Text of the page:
In my conversations with officials at the USGA and the R&A, average driving distance of average golfers has maybe increased 10 or so yards over the last 15 years, to a whopping 210-215 yards. If 215 yard tee shots are obsoleting your golf course, it might be time to pick a new venue. An ultra-elite group of players may be hitting it farther, but 99 percent of the rest of us aren't. And when we roll the ball back next year or the year after, how soon until we have to do it again? And which of us is ready to play a shorter ball? And if the insanely easy to play golf equipment were such an advantage, everyone would be shooting 59 every day. The game finds a way to win.

So the equipment never really works, therefore we must continue to keep pushing the latest thing...for what reason again?

And because there is no need to bog this debate down with an endless dissertation, let's just mull some facts.

1. Currently, there are just two players on the PGA Tour who are averaging more than 300 yards in the tour's statistics that measure all drives. Two.

2. In the tour's driving distance average statistics, 20 players are averaging 300 or more yards. But here's the thing, only half of that number have ever won a tour event—EVER—and a third of that number (Woods, Couples, Love, Mickelson, etc.) have always been among the longest hitters. And here's one more thing, the number of 300-yard hitters is down from a year ago.

3. Driving distance has increased dramatically over the last 10 years. But it's flattened out in the last five. It's up about half a yard this year over last year. 18 inches. That's an increase of 0.17 percent. Is that the sky falling, or maybe something else?

They were doing so well there until point #3.

Flattened in the last five? Now, according to my media guide, the 2001 average was 279.4. And as of this week, the current Tour average is 289.7 (+10.3 yards).  And the gain since 1996 is 23 yards, and nearly half of that has come in the last five years.  Flattened?

Okay, the big wrap up:

The game survives when it chooses to grow.

Was that Darwin or Wind who said that? Sorry... 

Equipment isn't making anyone a dominant player. And when it chooses to test elite players in the way we average golfers are tested on a regular basis, the game will be stronger because it has the power to consistently find ways to turn back all threats.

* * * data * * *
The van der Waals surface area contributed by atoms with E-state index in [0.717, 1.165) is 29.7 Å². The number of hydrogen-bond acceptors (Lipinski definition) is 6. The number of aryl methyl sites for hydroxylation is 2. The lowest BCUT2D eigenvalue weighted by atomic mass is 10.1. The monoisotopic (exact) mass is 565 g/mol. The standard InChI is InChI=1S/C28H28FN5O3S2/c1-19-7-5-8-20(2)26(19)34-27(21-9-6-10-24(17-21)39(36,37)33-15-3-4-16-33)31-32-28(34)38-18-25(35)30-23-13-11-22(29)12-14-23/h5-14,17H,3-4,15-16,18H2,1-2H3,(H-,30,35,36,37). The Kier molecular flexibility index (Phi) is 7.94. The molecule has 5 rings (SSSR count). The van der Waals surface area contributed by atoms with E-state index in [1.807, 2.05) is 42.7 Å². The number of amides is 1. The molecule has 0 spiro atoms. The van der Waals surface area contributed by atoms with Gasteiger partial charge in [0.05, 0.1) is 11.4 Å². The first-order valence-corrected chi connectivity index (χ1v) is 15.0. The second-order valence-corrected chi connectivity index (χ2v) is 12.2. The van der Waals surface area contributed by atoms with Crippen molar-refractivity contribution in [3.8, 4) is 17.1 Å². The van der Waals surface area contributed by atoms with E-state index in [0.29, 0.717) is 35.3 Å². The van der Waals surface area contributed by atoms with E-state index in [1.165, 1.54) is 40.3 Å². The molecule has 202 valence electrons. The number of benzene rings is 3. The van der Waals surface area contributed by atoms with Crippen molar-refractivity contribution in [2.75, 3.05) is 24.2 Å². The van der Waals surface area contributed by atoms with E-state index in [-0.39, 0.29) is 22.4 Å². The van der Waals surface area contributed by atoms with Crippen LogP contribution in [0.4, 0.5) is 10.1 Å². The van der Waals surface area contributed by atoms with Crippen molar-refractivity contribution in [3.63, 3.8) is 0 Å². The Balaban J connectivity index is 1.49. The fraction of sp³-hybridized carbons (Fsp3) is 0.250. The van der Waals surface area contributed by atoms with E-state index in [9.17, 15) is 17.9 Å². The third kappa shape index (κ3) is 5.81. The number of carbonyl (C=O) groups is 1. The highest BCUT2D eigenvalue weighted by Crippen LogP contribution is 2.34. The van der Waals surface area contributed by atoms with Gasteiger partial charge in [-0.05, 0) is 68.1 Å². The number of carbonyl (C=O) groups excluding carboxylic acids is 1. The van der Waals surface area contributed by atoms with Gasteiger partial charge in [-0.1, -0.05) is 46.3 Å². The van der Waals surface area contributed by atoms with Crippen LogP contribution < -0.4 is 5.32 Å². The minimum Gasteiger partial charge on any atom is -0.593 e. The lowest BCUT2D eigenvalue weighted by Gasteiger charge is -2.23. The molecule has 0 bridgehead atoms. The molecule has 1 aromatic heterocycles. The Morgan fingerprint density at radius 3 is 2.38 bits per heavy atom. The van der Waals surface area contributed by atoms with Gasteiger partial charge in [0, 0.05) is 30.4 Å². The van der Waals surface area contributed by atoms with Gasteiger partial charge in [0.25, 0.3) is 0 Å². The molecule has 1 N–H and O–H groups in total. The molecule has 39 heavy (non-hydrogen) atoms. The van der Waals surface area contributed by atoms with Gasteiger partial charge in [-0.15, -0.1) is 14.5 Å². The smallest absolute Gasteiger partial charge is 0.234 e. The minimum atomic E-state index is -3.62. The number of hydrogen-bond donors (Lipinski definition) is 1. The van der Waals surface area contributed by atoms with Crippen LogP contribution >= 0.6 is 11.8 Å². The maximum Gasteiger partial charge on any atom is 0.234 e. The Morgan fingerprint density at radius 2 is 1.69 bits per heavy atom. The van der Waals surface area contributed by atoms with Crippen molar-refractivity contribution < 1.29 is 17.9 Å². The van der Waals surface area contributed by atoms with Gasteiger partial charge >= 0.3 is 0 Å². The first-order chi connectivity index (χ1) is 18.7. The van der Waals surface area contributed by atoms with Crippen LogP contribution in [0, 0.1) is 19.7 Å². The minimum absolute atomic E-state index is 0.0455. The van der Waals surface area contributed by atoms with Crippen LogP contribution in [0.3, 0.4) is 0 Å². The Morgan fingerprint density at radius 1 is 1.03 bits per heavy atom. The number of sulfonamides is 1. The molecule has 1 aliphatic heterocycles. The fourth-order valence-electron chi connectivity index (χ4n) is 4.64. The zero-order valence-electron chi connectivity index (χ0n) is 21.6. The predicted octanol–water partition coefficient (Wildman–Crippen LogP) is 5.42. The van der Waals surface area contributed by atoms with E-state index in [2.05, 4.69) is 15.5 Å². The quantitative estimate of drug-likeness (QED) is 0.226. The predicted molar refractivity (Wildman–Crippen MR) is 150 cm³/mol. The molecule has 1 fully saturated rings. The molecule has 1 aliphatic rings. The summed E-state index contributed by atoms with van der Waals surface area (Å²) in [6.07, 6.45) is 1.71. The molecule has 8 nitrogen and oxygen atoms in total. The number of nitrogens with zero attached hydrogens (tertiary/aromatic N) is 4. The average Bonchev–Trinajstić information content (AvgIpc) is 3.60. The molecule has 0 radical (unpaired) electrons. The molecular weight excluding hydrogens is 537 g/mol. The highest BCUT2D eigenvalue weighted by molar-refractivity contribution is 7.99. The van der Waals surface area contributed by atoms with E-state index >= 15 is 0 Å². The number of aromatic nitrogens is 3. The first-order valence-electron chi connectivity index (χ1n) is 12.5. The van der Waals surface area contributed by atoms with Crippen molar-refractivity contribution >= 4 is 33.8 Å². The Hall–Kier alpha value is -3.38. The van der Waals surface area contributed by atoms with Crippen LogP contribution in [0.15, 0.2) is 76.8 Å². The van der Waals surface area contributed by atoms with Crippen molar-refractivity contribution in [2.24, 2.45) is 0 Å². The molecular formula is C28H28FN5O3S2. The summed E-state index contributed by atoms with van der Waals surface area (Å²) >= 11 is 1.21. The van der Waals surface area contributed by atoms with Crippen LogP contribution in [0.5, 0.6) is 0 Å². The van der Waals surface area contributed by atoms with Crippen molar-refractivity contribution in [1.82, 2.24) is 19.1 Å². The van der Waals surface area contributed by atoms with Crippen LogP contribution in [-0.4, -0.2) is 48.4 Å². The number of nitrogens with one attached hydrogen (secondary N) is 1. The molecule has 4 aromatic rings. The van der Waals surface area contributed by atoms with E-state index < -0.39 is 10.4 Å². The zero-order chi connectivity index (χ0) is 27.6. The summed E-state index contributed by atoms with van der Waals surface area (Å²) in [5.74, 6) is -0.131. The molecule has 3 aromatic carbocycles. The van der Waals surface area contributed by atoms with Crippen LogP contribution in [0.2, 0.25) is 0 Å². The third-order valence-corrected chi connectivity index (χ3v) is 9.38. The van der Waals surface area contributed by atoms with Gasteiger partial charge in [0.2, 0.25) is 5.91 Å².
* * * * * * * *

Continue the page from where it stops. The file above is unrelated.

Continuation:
Maybe that will make sense if we put it in the Ali G translata...

equipment isn't makin anyone a dominant playa. and whun it chooses to da test elite players in da way we average golfers is tested on a regular basis, da game will be stronga coz it as da powa to consistently check ways to turn back all threats.  

No, didn't help. 


Ames Out According To...Finchem

The news of Stephen Ames' WD from the Tour Championship was oddly delivered by PGA TOUR Commissioner Tim Finchem, and according to the wire service story,"Finchem said Ames was home in Calgary going through tests."

Why is the Commissioner announcing a WD? 


"Their skills are limited."

Jemele Hill in the Orlando Sentinel tackles the "why no promising young players" question and gets some interesting replies.

"Young guys just pick a driver out of a bin that goes 320 [yards]," said [Frank] Lickliter, who shot a blistering 62 in the final round of Disney's Funai Classic on Sunday. "They can't carve one on the fairway. They don't know how to knock down a wedge. Their skills are limited."
And Hill writes:
You could blame a lot of things for why golf is the latest sport lacking a strong presence of young American superstars -- the increased presence by talented foreigners is one -- but our obsession with flash is slowly killing U.S. dominance in sports around the globe.

Our kids would rather practice a 360-degree dunk a billion times than set one proper screen. They would rather obsess about home runs than learn how to stretch a single into a double. They would rather hit an 100-mph serve than develop a decent backhand.

In golf, it's all about the 300-yard blast off the tee. Michelle Wie has a big swing and an awfully hollow trophy case, but a mighty big bank account.

"It's kind of sad what's happened to the skill part of the game," said Scott Verplank, a 20-year pro. "The skills required to be a great player in this game are not near as important as they used to be. It's really changed the game."

This is just another depressing reminder of how much our sports culture emphasis on style has hurt the overall product.

Most of us were just fooled into thinking it was strictly a U.S. basketball problem. As it turns out, it's an American problem.

You can sit there and blame YouTube, MySpace and ESPN for the downfall of sports society, but we must take a hard look at ourselves first.

Most of us are more impressed with a teeth-rattling hit in football than a left guard's pull.

This is where you wish Jemile had floated her column idea by her colleague, Steve Elling. 
Golf course designers and PGA officials know we're hooked on Happy Gilmore-esque shots, which is why more courses are being built to complement power instead of finesse.

Ugh...yep, it's all the fault of architects. Now, why is it again that architects are lengthening courses?


Letter From Saugerties, October 23, 2006

It's been a while since former USGA Executive Director Frank Hannigan sent a "letter" (his previous correspondences are here and here). But thankfully he has broken his silence with a devastating appraisal of the current USGA that includes his reaction to the recent chat comments by Walter Driver.

Take it away, Frank...